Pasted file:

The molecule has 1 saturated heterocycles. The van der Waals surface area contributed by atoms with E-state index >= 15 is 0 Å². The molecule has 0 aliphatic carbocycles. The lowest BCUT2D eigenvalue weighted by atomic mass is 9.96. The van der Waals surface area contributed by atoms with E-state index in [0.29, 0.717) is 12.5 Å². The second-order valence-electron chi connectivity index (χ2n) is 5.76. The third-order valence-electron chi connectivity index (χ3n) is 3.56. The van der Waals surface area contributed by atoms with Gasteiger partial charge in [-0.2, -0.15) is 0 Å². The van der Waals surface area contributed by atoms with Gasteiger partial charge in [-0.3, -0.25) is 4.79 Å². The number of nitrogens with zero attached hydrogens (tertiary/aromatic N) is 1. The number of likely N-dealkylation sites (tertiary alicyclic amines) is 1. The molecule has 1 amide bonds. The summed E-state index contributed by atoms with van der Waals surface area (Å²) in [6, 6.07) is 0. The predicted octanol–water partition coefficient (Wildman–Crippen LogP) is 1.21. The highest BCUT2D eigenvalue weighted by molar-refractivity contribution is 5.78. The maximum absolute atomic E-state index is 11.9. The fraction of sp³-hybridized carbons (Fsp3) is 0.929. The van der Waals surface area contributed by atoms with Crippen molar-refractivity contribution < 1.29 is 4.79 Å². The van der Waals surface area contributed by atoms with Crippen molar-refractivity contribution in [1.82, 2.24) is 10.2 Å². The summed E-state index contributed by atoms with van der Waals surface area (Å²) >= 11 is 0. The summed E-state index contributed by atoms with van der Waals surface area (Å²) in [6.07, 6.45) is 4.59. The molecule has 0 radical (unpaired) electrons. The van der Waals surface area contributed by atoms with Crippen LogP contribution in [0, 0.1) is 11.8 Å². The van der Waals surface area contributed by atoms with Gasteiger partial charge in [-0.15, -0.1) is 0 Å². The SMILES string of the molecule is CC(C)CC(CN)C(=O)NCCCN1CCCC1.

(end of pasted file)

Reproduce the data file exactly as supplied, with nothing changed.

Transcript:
The molecule has 1 saturated heterocycles. The van der Waals surface area contributed by atoms with E-state index >= 15 is 0 Å². The molecule has 0 aliphatic carbocycles. The lowest BCUT2D eigenvalue weighted by atomic mass is 9.96. The van der Waals surface area contributed by atoms with E-state index in [0.29, 0.717) is 12.5 Å². The second-order valence-electron chi connectivity index (χ2n) is 5.76. The third-order valence-electron chi connectivity index (χ3n) is 3.56. The van der Waals surface area contributed by atoms with Gasteiger partial charge in [-0.2, -0.15) is 0 Å². The van der Waals surface area contributed by atoms with Gasteiger partial charge in [-0.3, -0.25) is 4.79 Å². The number of nitrogens with zero attached hydrogens (tertiary/aromatic N) is 1. The number of likely N-dealkylation sites (tertiary alicyclic amines) is 1. The molecule has 1 amide bonds. The summed E-state index contributed by atoms with van der Waals surface area (Å²) in [6, 6.07) is 0. The predicted octanol–water partition coefficient (Wildman–Crippen LogP) is 1.21. The highest BCUT2D eigenvalue weighted by molar-refractivity contribution is 5.78. The maximum absolute atomic E-state index is 11.9. The fraction of sp³-hybridized carbons (Fsp3) is 0.929. The van der Waals surface area contributed by atoms with Crippen molar-refractivity contribution < 1.29 is 4.79 Å². The van der Waals surface area contributed by atoms with Crippen molar-refractivity contribution in [1.82, 2.24) is 10.2 Å². The summed E-state index contributed by atoms with van der Waals surface area (Å²) >= 11 is 0. The summed E-state index contributed by atoms with van der Waals surface area (Å²) in [6.07, 6.45) is 4.59. The molecule has 0 radical (unpaired) electrons. The van der Waals surface area contributed by atoms with Crippen LogP contribution in [0, 0.1) is 11.8 Å². The van der Waals surface area contributed by atoms with Gasteiger partial charge in [-0.15, -0.1) is 0 Å². The SMILES string of the molecule is CC(C)CC(CN)C(=O)NCCCN1CCCC1.